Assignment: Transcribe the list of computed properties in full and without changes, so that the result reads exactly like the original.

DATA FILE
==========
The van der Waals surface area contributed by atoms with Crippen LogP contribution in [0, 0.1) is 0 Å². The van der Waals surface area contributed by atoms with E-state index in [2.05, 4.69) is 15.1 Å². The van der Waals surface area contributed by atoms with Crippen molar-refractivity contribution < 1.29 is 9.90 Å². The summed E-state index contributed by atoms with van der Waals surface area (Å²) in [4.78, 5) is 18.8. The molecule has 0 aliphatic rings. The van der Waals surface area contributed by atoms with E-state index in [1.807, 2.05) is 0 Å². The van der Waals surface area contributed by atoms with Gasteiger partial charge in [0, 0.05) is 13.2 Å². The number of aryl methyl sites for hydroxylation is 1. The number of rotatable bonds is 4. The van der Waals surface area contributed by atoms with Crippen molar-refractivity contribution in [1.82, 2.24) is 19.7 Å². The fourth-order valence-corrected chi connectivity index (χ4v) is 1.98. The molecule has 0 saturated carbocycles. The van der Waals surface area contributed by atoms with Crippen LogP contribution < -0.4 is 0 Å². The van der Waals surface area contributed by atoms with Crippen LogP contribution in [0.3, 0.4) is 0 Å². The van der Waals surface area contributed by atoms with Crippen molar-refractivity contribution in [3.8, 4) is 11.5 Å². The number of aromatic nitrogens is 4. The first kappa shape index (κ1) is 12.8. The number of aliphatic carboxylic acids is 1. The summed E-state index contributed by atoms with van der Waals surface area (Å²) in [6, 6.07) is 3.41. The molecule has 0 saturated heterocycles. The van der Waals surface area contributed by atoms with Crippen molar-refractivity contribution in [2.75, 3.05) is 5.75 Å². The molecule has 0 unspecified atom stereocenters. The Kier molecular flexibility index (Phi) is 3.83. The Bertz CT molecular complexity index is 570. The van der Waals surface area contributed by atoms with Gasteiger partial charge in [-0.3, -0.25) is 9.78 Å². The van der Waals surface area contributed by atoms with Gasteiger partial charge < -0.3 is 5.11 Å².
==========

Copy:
The van der Waals surface area contributed by atoms with Crippen LogP contribution in [0, 0.1) is 0 Å². The van der Waals surface area contributed by atoms with E-state index in [2.05, 4.69) is 15.1 Å². The van der Waals surface area contributed by atoms with Crippen molar-refractivity contribution < 1.29 is 9.90 Å². The summed E-state index contributed by atoms with van der Waals surface area (Å²) in [4.78, 5) is 18.8. The molecule has 0 aliphatic rings. The van der Waals surface area contributed by atoms with E-state index in [1.807, 2.05) is 0 Å². The van der Waals surface area contributed by atoms with Gasteiger partial charge in [0, 0.05) is 13.2 Å². The number of aryl methyl sites for hydroxylation is 1. The number of rotatable bonds is 4. The van der Waals surface area contributed by atoms with Crippen molar-refractivity contribution in [1.82, 2.24) is 19.7 Å². The fourth-order valence-corrected chi connectivity index (χ4v) is 1.98. The molecule has 0 saturated carbocycles. The van der Waals surface area contributed by atoms with Crippen LogP contribution < -0.4 is 0 Å². The van der Waals surface area contributed by atoms with Crippen LogP contribution in [0.3, 0.4) is 0 Å². The van der Waals surface area contributed by atoms with Crippen molar-refractivity contribution in [3.8, 4) is 11.5 Å². The number of aromatic nitrogens is 4. The first kappa shape index (κ1) is 12.8. The number of aliphatic carboxylic acids is 1. The summed E-state index contributed by atoms with van der Waals surface area (Å²) in [6, 6.07) is 3.41. The molecule has 0 saturated heterocycles. The van der Waals surface area contributed by atoms with Crippen molar-refractivity contribution in [2.75, 3.05) is 5.75 Å². The molecule has 0 unspecified atom stereocenters. The Kier molecular flexibility index (Phi) is 3.83. The Bertz CT molecular complexity index is 570. The van der Waals surface area contributed by atoms with Gasteiger partial charge in [-0.3, -0.25) is 9.78 Å². The van der Waals surface area contributed by atoms with Gasteiger partial charge < -0.3 is 5.11 Å².